BBC Home
Explore the BBC

CBBC

Animals

Last Updated: Wednesday January 21 2009 15:06 GMT

Dung beetle bites back at insects

A still from one of the beetle attacks and a millipede coiled up in defence against the beetles (Photo by Trond Larsen)

It might be near the bottom of the food chain, but that hasn't stopped one tiny beetle species attacking insects that are 10 times bigger than they are.

Instead of tucking into poo, the feisty scarab dung beetles have been filmed in Peru attacking and eating millipedes.

It seems the Deltochilum valgum species now prefers biting the heads off live insects and munching away at their insides, which has surprised experts.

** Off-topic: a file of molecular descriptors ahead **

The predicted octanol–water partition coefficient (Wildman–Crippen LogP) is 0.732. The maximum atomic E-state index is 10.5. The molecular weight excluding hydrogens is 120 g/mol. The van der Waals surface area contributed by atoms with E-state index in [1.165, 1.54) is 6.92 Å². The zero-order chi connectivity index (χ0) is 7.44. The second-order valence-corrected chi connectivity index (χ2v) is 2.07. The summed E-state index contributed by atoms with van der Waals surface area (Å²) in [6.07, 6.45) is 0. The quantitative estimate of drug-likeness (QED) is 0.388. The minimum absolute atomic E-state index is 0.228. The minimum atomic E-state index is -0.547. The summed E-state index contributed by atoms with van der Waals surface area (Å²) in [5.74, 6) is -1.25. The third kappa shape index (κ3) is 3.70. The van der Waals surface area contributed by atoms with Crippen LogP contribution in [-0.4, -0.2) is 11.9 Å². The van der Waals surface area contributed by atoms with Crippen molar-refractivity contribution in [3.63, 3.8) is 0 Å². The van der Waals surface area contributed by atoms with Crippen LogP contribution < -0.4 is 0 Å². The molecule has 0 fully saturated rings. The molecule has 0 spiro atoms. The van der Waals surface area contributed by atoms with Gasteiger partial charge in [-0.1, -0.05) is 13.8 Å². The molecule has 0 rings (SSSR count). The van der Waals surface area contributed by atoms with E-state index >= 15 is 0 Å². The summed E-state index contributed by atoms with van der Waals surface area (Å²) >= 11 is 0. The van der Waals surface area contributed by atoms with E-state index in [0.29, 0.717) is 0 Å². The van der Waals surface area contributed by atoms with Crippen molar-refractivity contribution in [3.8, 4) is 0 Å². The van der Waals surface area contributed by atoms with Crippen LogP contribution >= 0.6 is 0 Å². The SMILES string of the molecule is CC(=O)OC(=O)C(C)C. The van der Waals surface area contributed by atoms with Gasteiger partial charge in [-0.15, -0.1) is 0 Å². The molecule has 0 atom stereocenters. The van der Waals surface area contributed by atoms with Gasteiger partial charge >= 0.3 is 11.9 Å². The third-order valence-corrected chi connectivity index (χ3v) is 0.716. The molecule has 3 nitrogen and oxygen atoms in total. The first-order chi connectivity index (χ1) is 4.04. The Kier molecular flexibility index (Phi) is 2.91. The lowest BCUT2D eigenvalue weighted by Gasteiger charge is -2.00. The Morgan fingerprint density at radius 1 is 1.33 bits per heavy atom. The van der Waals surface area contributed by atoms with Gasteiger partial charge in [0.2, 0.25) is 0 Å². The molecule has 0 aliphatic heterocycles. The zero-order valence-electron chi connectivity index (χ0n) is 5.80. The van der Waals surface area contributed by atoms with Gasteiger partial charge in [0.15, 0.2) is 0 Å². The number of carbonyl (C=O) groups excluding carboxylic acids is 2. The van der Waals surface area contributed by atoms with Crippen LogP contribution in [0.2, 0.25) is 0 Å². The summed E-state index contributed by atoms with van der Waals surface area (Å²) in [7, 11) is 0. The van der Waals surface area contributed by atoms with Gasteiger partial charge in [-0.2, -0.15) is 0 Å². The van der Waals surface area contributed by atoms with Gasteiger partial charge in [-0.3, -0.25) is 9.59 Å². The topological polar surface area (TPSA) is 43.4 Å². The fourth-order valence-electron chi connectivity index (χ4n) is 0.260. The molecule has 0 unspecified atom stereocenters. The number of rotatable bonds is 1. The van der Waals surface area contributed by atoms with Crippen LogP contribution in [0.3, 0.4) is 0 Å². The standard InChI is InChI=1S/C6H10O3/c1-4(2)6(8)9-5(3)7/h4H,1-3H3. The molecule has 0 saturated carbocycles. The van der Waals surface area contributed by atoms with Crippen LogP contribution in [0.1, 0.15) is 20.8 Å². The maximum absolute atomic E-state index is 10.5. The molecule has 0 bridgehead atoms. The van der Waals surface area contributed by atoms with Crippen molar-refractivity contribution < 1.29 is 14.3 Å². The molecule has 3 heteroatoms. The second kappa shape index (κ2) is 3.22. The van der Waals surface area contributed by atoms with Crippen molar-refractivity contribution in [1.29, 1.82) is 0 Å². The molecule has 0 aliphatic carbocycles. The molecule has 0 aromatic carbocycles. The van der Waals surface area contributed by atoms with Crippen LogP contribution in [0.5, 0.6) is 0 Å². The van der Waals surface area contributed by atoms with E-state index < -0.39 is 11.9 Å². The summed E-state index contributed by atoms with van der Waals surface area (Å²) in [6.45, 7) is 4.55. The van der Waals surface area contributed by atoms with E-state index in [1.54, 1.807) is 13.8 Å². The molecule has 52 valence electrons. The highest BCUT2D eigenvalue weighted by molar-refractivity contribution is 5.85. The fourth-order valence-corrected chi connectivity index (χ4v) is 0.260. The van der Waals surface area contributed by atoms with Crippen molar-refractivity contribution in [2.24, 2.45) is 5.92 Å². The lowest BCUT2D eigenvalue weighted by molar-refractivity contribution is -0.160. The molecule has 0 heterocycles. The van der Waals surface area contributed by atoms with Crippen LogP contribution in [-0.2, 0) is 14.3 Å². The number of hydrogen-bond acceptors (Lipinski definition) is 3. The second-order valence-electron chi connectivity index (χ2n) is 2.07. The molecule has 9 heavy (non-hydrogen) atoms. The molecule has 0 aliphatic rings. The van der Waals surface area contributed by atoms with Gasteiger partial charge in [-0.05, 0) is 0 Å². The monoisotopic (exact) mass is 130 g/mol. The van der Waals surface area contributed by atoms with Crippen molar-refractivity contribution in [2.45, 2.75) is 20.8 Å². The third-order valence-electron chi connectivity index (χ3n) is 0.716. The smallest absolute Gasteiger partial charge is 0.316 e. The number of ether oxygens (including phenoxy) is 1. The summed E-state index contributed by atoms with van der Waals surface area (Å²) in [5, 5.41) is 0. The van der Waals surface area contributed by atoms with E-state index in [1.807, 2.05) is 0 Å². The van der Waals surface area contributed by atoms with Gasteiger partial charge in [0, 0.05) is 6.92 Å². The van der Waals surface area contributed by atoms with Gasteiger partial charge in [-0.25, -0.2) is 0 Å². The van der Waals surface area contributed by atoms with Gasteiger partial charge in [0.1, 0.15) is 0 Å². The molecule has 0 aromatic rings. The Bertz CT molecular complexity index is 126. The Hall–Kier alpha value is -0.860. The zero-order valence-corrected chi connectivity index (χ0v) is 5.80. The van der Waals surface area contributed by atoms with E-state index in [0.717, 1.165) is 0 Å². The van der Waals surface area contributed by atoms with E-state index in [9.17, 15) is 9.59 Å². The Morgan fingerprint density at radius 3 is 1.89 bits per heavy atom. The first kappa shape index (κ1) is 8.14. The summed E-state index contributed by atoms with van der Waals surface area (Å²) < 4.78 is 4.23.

They say it's a really rare example of a scavenger turning into a meat-eater.

Dung beetles aren't known for being predators as they usually feast on fresh animal poo, which they gather into balls and roll with their back legs.

Quiz
A dung beetle
When the Deltochilum valgum species was seen battling the millipedes, Dr Trond Larsen from America's Princeton University decided to find out if it could actually be preying on the creatures.

His team of experts set up more than 1,000 traps in Peru with different treats to tempt the beetles, including dung, fungus and fruit, as well as millipedes, which were live, injured or dead.

And they found the species only ate the millipedes, preferring the ones which were still alive but injured.

Writing about his findings in the Biology Letters journal, Dr Larsen said: "This is a remarkable transition.

"Despite its close relationships with dung feeding species, D. valgum has entirely abandoned its ball-rolling behaviour."